It is evident, of course, that prior to the July 13th meeting there must have been discussion in the Federal Building at Newark between Peterson and his new supervisors and other agents who had worked on the case, as well as with the informer. The government, however, presented only two witnesses in addition to Peterson. One, Agent Marass, testified concerning the counterfeit nature of the bills, and said that he knew nothing of what Peterson had said to the informer, although he had instructed Peterson on the part he was to play. He also revealed that the informer had been in custody for counterfeiting activities and had agreed to 'cooperate' with the government in undercover work. The other government witness, Agent Powis, testified to the surveillance of the defendant on the evening the currency was passed, in confirmation of Peterson's testimony. He acknowledged that a second agent was in charge of the case and that certain other agents had taken part in it. These agents, whose identities were revealed in the testimony, were available to defendant, but the informer was unavailable at the time of trial.
In an often quoted passage in United States v. Sherman, 200 F.2d 880, 882-883 (2 Cir. 1952), Judge Learned Hand isolated the two elements in entrapment, which for brevity have been labeled 'inducement' and 'predisposition': '(1) Did the agent induce the accused to commit the offence charged in the indictment'. This need not be trickery or fraud, but 'includes soliciting, proposing, initiating, broaching or suggesting the commission of the offence charged'. '(2) If so, was the accused ready and willing without persuasion and was he awaiting any propitious opportunity to commit the offence. On the first question the accused has the burden; on the second the prosecution has it.'2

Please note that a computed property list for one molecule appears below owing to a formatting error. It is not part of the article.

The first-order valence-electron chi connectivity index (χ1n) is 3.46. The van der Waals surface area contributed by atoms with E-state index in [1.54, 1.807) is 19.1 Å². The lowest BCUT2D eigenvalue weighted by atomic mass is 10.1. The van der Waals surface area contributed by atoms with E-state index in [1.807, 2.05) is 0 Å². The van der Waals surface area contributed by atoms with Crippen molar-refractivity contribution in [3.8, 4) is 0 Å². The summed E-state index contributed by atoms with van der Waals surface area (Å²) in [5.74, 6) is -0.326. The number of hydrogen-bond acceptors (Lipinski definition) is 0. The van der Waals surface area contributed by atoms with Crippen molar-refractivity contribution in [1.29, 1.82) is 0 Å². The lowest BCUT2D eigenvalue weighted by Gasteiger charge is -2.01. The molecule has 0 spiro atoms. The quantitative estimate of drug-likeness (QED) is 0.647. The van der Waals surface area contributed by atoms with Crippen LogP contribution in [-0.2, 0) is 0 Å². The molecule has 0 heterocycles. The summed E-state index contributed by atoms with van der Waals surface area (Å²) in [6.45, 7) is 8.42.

Because the government must prove a defendant's guilt beyond a reasonable doubt, this formulation which imposes upon a defendant a burden of proof as to 'inducement,' has tended to create confusion regarding the nature of the burden of proof and even as to the nature of the defense of entrapment itself. See Notaro v. United States, 363 F.2d 169, 174 (9 Cir. 1966); Sagansky v. United States, 358 F.2d 195, 202-203 (1 Cir. 1966). In the present case the element of 'inducement' was shown in the government's testimony and the trial judge therefore in effect treated it as established as a matter of law and did not submit this element to the jury for its determination. Neither the defendant nor the government makes any complaint at this. Defendant urges, however, that under the evidence the trial judge should have found that entrapment was established as a matter of law because there was no evidence to go to the jury on 'predisposition.'
The propriety of inquiring into the 'predisposition' of the defendant is authoritatively answered for us by Sorrells v. United States, 287 U.S. 435, 451-452, 53 S.Ct. 210, 216, 77 L.Ed. 413 (1932). Chief Justice Hughes, speaking for the majority, there said: '* * * If the defendant seeks acquittal by reason of entrapment he cannot complain of an appropriate and searching inquiry into his own conduct and predisposition as bearing upon that issue. If in consequence he suffers a disadvantage, he has brought it upon himself by reason of the nature of the defense.' Sorrells has been subjected to severe and weighty criticism because of the obvious difficulties it imposes upon a defendant in allowing the government to offer evidence of his past conduct and current inclinations.3 The Supreme Court, however, has consistently refused to overrule Sorrells and it remains our governing rule.4 Indeed, the court very recently reiterated on the authority of Sorrells that 'it is settled that when the defense of entrapment is raised, evidence of prior conduct tending to show the defendant's predisposition to commit the offense charged is admissible.'5